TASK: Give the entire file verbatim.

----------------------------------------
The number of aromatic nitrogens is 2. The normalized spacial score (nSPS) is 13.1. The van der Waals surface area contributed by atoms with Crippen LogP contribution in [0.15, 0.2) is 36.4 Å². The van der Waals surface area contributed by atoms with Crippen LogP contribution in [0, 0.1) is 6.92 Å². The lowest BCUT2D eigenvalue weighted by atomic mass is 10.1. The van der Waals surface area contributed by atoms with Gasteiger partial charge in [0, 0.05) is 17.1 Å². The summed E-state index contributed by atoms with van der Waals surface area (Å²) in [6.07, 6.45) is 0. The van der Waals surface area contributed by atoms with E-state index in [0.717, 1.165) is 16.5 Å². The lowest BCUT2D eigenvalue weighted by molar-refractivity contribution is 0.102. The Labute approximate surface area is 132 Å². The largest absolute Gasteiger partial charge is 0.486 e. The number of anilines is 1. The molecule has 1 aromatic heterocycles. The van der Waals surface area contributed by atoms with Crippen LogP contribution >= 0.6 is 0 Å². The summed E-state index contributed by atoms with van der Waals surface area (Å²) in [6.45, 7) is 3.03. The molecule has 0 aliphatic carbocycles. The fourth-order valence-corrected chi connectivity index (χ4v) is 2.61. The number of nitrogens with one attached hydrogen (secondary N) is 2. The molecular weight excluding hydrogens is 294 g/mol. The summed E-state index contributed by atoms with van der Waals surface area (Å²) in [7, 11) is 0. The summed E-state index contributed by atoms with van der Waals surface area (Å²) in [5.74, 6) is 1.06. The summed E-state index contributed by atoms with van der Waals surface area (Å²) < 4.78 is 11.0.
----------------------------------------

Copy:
The number of aromatic nitrogens is 2. The normalized spacial score (nSPS) is 13.1. The van der Waals surface area contributed by atoms with Crippen LogP contribution in [0.15, 0.2) is 36.4 Å². The van der Waals surface area contributed by atoms with Crippen LogP contribution in [0, 0.1) is 6.92 Å². The lowest BCUT2D eigenvalue weighted by atomic mass is 10.1. The van der Waals surface area contributed by atoms with Gasteiger partial charge in [0, 0.05) is 17.1 Å². The summed E-state index contributed by atoms with van der Waals surface area (Å²) in [6.07, 6.45) is 0. The van der Waals surface area contributed by atoms with E-state index in [0.717, 1.165) is 16.5 Å². The lowest BCUT2D eigenvalue weighted by molar-refractivity contribution is 0.102. The Labute approximate surface area is 132 Å². The largest absolute Gasteiger partial charge is 0.486 e. The number of anilines is 1. The molecule has 1 aromatic heterocycles. The van der Waals surface area contributed by atoms with Crippen LogP contribution >= 0.6 is 0 Å². The summed E-state index contributed by atoms with van der Waals surface area (Å²) in [6.45, 7) is 3.03. The molecule has 0 aliphatic carbocycles. The fourth-order valence-corrected chi connectivity index (χ4v) is 2.61. The number of nitrogens with one attached hydrogen (secondary N) is 2. The molecular weight excluding hydrogens is 294 g/mol. The summed E-state index contributed by atoms with van der Waals surface area (Å²) in [7, 11) is 0. The summed E-state index contributed by atoms with van der Waals surface area (Å²) in [5.74, 6) is 1.06. The summed E-state index contributed by atoms with van der Waals surface area (Å²) < 4.78 is 11.0.